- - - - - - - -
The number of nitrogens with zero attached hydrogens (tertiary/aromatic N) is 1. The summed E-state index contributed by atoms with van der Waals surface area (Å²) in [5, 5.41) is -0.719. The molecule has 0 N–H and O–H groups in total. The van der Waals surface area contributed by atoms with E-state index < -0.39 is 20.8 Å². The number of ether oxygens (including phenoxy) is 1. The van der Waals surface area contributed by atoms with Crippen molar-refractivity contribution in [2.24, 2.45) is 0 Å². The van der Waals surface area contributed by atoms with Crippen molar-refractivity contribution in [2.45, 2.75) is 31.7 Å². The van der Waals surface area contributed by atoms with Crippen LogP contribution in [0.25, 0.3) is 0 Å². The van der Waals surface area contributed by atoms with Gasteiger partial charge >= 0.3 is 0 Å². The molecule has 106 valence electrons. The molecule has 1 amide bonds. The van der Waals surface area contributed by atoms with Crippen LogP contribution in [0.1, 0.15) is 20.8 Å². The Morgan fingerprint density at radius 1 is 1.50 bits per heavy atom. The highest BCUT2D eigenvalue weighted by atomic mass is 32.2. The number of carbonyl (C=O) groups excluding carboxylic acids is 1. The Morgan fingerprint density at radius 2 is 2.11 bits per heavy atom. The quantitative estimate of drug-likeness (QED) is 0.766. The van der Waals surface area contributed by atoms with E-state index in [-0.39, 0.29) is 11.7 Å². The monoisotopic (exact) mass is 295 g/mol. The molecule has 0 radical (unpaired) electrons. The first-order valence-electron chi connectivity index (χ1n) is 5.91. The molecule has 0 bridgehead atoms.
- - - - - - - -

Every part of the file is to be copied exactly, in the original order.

The number of nitrogens with zero attached hydrogens (tertiary/aromatic N) is 1. The summed E-state index contributed by atoms with van der Waals surface area (Å²) in [5, 5.41) is -0.719. The molecule has 0 N–H and O–H groups in total. The van der Waals surface area contributed by atoms with E-state index < -0.39 is 20.8 Å². The number of ether oxygens (including phenoxy) is 1. The van der Waals surface area contributed by atoms with Crippen molar-refractivity contribution in [2.24, 2.45) is 0 Å². The van der Waals surface area contributed by atoms with Crippen molar-refractivity contribution in [2.45, 2.75) is 31.7 Å². The van der Waals surface area contributed by atoms with Crippen LogP contribution in [0.25, 0.3) is 0 Å². The van der Waals surface area contributed by atoms with Gasteiger partial charge >= 0.3 is 0 Å². The molecule has 106 valence electrons. The molecule has 1 amide bonds. The van der Waals surface area contributed by atoms with Crippen LogP contribution in [0.1, 0.15) is 20.8 Å². The Morgan fingerprint density at radius 1 is 1.50 bits per heavy atom. The highest BCUT2D eigenvalue weighted by atomic mass is 32.2. The number of carbonyl (C=O) groups excluding carboxylic acids is 1. The Morgan fingerprint density at radius 2 is 2.11 bits per heavy atom. The quantitative estimate of drug-likeness (QED) is 0.766. The van der Waals surface area contributed by atoms with E-state index in [-0.39, 0.29) is 11.7 Å². The monoisotopic (exact) mass is 295 g/mol. The molecule has 0 radical (unpaired) electrons. The first-order valence-electron chi connectivity index (χ1n) is 5.91. The molecule has 0 bridgehead atoms.